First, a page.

“There are many painful stories in my mind every day and night”

For World Humanitarian Day we’re paying tribute to our humanitarian heroes in the field.

Mohammed Hamza, 28, graduated from the Faculty of Economics at Aleppo University and in 2012 he applied to join a Masters in economics at London School of Business and Finance. His dream came to a halt when he was caught up in Syria’s conflict on his way to the airport:

“Due to the war I could not go back to Aleppo and I was stuck in the eastern part of the Ghouta/Damascus suburbs.

“The whole district came under siege and was bombarded by explosive barrels. For 18 months there was nothing to eat but whatever crumbs were left on the street.

“Out of starvation people had no other alternative but to eat leaves and grass – whatever nature could provide. The prices of food and basic items were rising by the minute. Food became so expensive that 1kg of flour cost US $30 and 1kg of sugar reached $25.

“After two years of starvation, agony and the fear of death falling on me, I managed to get back into a suburb of Aleppo. It was there I started working in humanitarian aid.

“After my long journey I felt it was my duty to do whatever I could to help the people who need it and reduce their suffering. I started working for Islamic Relief as a field monitor officer for Aleppo and Edlib suburbs.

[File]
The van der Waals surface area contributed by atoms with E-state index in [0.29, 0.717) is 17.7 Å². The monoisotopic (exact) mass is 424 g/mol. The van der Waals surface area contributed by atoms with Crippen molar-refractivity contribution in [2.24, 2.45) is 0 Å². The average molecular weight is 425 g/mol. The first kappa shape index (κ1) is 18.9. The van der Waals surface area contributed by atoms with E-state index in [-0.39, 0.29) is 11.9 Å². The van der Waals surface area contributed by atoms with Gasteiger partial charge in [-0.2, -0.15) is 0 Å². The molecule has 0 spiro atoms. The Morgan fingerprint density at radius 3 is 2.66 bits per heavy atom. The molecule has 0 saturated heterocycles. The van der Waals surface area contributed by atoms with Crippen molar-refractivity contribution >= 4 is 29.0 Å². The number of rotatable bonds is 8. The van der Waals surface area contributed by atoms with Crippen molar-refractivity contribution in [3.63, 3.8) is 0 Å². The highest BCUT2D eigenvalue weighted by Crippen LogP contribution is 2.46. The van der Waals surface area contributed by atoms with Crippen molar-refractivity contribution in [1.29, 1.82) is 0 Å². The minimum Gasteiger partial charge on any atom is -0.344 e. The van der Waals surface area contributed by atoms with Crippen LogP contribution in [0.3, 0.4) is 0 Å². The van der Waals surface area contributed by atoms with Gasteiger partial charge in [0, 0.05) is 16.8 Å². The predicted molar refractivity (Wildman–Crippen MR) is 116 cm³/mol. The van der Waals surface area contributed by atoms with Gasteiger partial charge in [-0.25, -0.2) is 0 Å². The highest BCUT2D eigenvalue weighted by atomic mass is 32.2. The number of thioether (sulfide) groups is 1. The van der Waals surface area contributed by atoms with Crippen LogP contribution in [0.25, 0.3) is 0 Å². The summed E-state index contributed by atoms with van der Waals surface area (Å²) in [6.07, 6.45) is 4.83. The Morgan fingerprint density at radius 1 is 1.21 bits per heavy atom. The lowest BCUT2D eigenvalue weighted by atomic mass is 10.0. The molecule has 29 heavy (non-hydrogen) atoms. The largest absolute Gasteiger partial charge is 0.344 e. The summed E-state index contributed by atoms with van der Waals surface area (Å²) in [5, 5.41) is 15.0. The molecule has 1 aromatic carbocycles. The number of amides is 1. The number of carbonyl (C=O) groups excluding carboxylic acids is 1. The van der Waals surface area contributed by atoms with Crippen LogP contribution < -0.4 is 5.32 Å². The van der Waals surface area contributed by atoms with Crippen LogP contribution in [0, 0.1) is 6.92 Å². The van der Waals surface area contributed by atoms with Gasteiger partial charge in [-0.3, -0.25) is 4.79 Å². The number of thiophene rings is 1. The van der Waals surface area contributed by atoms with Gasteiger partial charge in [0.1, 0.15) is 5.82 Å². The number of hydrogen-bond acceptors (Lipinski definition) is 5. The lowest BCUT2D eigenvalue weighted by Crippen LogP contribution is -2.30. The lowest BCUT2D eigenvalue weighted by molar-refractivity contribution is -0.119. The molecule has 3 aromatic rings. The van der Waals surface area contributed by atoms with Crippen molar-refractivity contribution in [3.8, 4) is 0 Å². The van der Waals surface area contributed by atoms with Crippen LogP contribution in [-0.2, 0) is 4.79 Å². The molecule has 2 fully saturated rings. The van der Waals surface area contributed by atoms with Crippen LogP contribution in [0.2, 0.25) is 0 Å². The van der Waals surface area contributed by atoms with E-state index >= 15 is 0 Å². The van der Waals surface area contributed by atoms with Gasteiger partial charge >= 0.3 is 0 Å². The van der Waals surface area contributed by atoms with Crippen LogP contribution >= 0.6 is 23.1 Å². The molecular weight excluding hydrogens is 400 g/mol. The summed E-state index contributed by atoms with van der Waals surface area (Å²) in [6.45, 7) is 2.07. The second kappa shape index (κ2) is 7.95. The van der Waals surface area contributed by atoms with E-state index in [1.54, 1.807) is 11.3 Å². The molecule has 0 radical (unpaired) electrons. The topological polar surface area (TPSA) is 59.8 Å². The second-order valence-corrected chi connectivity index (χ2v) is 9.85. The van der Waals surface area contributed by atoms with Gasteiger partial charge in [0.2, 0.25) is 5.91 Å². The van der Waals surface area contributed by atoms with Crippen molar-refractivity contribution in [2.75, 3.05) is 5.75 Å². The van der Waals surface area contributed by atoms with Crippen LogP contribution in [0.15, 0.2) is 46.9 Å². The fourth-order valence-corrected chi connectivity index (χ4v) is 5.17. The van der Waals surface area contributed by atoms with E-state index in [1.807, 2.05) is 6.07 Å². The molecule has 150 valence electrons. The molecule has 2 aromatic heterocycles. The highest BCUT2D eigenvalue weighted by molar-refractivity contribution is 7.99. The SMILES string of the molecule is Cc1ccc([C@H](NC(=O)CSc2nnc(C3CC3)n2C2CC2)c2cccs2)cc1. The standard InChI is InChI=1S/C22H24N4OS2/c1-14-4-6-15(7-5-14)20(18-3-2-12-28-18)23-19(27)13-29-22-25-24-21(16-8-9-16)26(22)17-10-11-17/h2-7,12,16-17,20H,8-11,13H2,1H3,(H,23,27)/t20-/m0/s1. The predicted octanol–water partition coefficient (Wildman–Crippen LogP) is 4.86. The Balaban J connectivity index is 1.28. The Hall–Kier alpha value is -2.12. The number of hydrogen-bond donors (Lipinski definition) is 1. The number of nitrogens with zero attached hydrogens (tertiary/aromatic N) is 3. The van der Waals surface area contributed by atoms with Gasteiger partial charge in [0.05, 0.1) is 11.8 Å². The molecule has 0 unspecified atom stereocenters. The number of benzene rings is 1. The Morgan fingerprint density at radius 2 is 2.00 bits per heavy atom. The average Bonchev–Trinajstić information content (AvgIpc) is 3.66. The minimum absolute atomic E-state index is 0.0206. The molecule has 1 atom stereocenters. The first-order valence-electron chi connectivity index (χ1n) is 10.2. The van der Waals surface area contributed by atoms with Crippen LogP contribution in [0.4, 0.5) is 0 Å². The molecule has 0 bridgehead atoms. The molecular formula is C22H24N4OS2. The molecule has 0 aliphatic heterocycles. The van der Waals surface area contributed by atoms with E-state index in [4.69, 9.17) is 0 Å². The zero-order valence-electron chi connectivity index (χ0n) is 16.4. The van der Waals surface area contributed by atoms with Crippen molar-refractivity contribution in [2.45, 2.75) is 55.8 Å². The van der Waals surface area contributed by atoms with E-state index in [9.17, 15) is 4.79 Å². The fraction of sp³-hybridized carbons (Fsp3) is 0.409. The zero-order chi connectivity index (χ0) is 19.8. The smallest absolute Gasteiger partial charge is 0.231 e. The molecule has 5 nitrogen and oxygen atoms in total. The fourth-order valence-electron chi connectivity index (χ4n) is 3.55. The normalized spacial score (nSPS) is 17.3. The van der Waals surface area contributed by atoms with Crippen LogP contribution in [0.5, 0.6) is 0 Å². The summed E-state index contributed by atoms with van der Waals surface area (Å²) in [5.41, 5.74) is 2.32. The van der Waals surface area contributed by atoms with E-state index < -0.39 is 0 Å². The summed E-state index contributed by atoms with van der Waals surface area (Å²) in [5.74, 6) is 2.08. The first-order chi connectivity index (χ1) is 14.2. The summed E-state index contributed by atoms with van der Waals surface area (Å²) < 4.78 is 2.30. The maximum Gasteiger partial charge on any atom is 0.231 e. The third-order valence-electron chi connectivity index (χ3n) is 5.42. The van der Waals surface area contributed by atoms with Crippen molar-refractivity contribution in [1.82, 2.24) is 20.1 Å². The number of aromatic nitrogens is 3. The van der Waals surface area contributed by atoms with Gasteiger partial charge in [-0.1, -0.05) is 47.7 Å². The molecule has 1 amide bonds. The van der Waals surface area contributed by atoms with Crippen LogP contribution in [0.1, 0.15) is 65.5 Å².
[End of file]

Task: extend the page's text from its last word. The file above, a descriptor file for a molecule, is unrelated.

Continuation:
mohammed in syria


“It was a disastrous situation. I have struggled to sleep at night because of what I see every day and night.

“In Syria, starvation and death are everywhere. It is too hard to separate myself from the ongoing situation.

“There are many painful stories in my mind every day and night, but the story of 12-year-old Nour is one of the hardest.

“I used to provide her family with a share of the Islamic Relief food basket. She and her mum used to queue for hours to get food.

“I saw her recently after she lost her mum and her little brother. She’d also lost one of her eyes. She was crying for her mum and just the sight of her made me and all my colleagues burst in tears.

“Most Syrian children are like Nour. I don’t know what to say or how to help them.

“Ahmad, for example, is only 16 and he lost his dad a few months ago. Last week he also lost his mum and his younger brothers and sisters when a rocket was dropped on their house.

“He had to retrieve their bodies with his own hands. He was holding his mum’s hair – what was left of her – and calling for her to take him with her.

“What can anyone provide for this young boy? It is too hard but it makes me stronger and more resilient to carry on with my work.

“With the help of generous people and with the hard work of charity workers we will carry on and try to bring some hope and help to our people.”